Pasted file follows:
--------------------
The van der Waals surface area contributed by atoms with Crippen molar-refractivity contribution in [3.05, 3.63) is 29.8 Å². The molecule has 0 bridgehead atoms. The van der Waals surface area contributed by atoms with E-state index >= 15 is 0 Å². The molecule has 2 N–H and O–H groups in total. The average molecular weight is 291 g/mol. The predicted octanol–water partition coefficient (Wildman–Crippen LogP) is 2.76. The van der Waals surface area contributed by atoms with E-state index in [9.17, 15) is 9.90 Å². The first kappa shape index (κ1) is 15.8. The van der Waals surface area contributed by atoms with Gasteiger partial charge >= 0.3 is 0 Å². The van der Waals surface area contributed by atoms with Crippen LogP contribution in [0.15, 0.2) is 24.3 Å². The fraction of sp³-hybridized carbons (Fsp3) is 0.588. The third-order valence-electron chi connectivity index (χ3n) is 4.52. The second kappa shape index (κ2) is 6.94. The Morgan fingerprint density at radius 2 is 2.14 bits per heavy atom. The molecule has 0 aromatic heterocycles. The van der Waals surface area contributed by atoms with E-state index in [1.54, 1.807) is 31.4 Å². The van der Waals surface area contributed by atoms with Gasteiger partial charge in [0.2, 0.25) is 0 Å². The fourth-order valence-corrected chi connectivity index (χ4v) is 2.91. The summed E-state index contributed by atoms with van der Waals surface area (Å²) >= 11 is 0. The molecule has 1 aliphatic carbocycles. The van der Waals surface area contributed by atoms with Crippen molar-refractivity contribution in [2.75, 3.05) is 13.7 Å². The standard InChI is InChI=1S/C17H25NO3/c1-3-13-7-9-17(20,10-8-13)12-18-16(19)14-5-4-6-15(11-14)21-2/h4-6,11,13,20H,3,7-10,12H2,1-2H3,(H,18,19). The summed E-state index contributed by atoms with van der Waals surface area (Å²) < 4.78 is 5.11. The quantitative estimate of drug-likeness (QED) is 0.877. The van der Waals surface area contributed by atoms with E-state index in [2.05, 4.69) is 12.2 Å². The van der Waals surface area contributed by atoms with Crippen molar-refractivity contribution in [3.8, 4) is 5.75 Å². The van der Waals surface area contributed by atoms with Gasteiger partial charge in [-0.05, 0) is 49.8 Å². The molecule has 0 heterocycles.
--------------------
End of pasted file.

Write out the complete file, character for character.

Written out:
The van der Waals surface area contributed by atoms with Crippen molar-refractivity contribution in [3.05, 3.63) is 29.8 Å². The molecule has 0 bridgehead atoms. The van der Waals surface area contributed by atoms with E-state index >= 15 is 0 Å². The molecule has 2 N–H and O–H groups in total. The average molecular weight is 291 g/mol. The predicted octanol–water partition coefficient (Wildman–Crippen LogP) is 2.76. The van der Waals surface area contributed by atoms with E-state index in [9.17, 15) is 9.90 Å². The first kappa shape index (κ1) is 15.8. The van der Waals surface area contributed by atoms with Gasteiger partial charge >= 0.3 is 0 Å². The van der Waals surface area contributed by atoms with Crippen LogP contribution in [0.15, 0.2) is 24.3 Å². The fraction of sp³-hybridized carbons (Fsp3) is 0.588. The third-order valence-electron chi connectivity index (χ3n) is 4.52. The second kappa shape index (κ2) is 6.94. The Morgan fingerprint density at radius 2 is 2.14 bits per heavy atom. The molecule has 0 aromatic heterocycles. The van der Waals surface area contributed by atoms with E-state index in [1.54, 1.807) is 31.4 Å². The van der Waals surface area contributed by atoms with Gasteiger partial charge in [0.2, 0.25) is 0 Å². The fourth-order valence-corrected chi connectivity index (χ4v) is 2.91. The summed E-state index contributed by atoms with van der Waals surface area (Å²) >= 11 is 0. The molecule has 1 aliphatic carbocycles. The van der Waals surface area contributed by atoms with Crippen molar-refractivity contribution in [2.75, 3.05) is 13.7 Å². The standard InChI is InChI=1S/C17H25NO3/c1-3-13-7-9-17(20,10-8-13)12-18-16(19)14-5-4-6-15(11-14)21-2/h4-6,11,13,20H,3,7-10,12H2,1-2H3,(H,18,19). The summed E-state index contributed by atoms with van der Waals surface area (Å²) < 4.78 is 5.11. The quantitative estimate of drug-likeness (QED) is 0.877. The van der Waals surface area contributed by atoms with E-state index in [2.05, 4.69) is 12.2 Å². The van der Waals surface area contributed by atoms with Crippen molar-refractivity contribution in [3.8, 4) is 5.75 Å². The van der Waals surface area contributed by atoms with Gasteiger partial charge in [-0.05, 0) is 49.8 Å². The molecule has 0 heterocycles.